When the 2017-18 season ended, one of the many thoughts on Chicago Blackhawks fans’ minds was which free agents would be returning for the 2018-19 season. John Hayden and Vinnie Hinostroza were without a doubt the two players fans wanted to return the most. On June 15, the Hawks released statements that both Hayden and Hinostroza signed two-year contract extensions.
Many fans breathed a sigh of relief when the news was released, mainly because of what these two young players bring to the table and the potential they have to help the Hawks get back to being playoff contenders.
What Hayden Brings
Hayden played 47 games with the Hawks this season and tallied four goals and nine assists. He spent the rest of the season with the Rockford IceHogs where he had five goals and 12 assists in 24 games. He played in the Calder Cup Playoffs as well, where he had three goals in 13 games.
Hayden showed promise at the start of the 2017-18 season as head coach Joel Quenneville told Mark Lazerus of the Chicago Sun-Times, ‘‘One thing we’ve noticed this year is his patience and play recognition with the puck,’’ coach Joel Quenneville said. ‘‘Hopefully, he gets more comfortable with the puck and [more] confident taking it to the net. It’s not easy to teach that, but he’s willing to do that. That’s a big step forward in his game.’’
Out of everything he brings to the table, his physical style of play stands out the most. After trading physical players such as Andrew Shaw, Ryan Hartman, and Tommy Wingels, the Hawks need a strong physical player and an enforcer on the roster. Hayden is without a doubt that player.
Besides physicality, he also brings speed to the game. He likes to merge the two and believes “fights happen” as he told Lazerus, “Hockey’s a speed and skill game these days, and if you want to be here, you’ve got to play that kind of game,” Hayden said. “That’s what I work on all summer. [But] sometimes things come up in competitive games.”
What Hinostroza Brings
Hinostroza started the season with the IceHogs where he tallied nine goals and 13 assists in 23 games. He came to the Hawks in December where he added seven goals and 18 assists in 50 games. One of his goals was a game winner.
2017-18 was a breakout year for Hinostroza, despite starting off with the IceHogs. Prior to the start of the season, he was determined to be the best player he could be, as he told Lazerus, “Over half the game is mental. If you have that intact, now you’re just going to be able to go out there and play. I think last year, mentally, I was all over the place as a younger player. I just want to stay in a good place now and let my skill and speed take over.”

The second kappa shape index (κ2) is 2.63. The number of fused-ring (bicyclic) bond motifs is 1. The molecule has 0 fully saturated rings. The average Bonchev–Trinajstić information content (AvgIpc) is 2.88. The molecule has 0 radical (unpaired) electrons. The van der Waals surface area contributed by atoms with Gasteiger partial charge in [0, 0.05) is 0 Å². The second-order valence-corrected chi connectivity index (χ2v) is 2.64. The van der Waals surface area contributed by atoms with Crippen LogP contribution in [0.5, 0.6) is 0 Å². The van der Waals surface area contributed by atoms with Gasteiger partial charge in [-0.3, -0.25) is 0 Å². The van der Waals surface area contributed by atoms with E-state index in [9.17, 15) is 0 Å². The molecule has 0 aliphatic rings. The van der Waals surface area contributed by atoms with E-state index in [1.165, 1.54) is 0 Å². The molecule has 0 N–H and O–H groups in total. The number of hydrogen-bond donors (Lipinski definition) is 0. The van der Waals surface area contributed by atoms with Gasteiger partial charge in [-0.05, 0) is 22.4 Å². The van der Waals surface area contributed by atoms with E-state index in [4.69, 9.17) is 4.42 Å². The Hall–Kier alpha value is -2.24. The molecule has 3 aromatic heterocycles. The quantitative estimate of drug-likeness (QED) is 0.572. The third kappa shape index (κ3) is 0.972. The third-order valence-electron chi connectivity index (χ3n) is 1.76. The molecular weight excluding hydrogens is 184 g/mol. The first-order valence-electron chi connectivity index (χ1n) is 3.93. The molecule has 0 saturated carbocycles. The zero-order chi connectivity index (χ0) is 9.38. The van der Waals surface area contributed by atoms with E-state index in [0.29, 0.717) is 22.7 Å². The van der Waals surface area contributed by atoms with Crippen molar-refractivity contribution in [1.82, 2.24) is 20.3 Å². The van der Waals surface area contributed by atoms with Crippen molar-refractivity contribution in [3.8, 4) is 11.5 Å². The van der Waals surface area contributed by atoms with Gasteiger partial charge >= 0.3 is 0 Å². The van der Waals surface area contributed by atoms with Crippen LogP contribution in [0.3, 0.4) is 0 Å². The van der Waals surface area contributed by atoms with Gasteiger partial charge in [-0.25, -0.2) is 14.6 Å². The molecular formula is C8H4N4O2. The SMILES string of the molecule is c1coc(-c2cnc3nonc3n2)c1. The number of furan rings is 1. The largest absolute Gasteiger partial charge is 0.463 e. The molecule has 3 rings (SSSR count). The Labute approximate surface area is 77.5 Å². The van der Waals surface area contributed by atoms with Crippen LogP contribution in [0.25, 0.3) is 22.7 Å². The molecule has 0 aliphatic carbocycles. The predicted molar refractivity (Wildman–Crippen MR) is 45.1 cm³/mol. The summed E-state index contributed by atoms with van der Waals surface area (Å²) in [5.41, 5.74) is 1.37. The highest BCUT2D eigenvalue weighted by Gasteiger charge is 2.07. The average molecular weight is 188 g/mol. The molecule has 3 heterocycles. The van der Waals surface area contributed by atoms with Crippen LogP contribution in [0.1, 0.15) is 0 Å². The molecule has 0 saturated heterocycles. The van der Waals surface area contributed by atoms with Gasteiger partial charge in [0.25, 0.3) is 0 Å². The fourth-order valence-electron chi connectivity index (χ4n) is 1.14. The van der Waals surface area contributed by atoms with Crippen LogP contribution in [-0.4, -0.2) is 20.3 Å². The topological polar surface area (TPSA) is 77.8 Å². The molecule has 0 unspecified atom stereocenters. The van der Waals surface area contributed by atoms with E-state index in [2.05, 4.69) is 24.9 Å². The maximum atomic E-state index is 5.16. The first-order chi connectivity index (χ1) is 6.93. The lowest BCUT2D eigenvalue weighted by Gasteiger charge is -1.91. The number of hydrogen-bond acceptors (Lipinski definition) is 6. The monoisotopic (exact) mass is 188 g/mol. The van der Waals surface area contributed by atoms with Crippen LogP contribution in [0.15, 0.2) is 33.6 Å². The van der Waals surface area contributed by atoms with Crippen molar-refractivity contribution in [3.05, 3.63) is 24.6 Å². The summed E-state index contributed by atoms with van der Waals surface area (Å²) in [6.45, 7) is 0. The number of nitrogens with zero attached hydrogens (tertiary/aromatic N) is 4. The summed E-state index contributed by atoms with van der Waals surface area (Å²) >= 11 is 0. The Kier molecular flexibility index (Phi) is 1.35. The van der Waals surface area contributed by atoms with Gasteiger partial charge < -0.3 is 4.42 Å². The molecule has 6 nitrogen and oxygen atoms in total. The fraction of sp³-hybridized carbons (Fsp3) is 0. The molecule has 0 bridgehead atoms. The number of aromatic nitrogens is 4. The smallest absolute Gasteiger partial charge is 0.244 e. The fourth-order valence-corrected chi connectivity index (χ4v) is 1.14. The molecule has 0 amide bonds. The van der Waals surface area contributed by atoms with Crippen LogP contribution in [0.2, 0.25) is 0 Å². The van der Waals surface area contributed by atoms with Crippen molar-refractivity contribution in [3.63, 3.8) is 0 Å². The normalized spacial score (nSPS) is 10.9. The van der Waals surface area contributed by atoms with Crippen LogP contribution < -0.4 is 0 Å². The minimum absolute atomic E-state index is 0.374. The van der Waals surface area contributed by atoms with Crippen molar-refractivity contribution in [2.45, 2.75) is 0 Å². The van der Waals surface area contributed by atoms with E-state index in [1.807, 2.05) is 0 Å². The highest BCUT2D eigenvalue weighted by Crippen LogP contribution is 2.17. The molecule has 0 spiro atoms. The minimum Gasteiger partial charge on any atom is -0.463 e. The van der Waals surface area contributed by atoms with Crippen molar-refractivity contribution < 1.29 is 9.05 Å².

When he returned to the Blackhawks, he relied not only on his skill but also confidence, as he told Lazerus, “It’s just self-belief,” Hinostroza said. “You’ve got to be confident in yourself, and I was confident in myself and came to the rink every day, and it drove me to work harder in the weight room and on the ice. I did that. If you go to the rink when you get sent down, and every day you’re kind of a bum and don’t work hard, nothing good is going to come out of it. You’re not going to come back up. I just wanted to get back here.”
He may not be the most prolific goal-scorer on the team, but his improvement from previous NHL seasons shows promise for growth. One thing that makes him unique is his speed. With his smaller stature, he is able to move past larger players and get to the puck to get the job done. In a game that gets faster every year, his skills with speed cannot go unnoticed.
The re-signings of both Hayden and Hinostroza are definitely steps in the right direction for the Hawks to become playoff contenders again. There are plenty of moves still to be made in the offseason for a successful season in October, but upcoming events such as the draft and free agency will likely show the direction the team is going. Offseason moves have been great so far, and fans can only hope they will continue to be that way.
Illinois State University graduate and lifelong Chicago Blackhawks fan. I also write for The Odyssey at Illinois State and Fans Talk Sports. Other than hockey, I love to write historical fiction and nonfiction.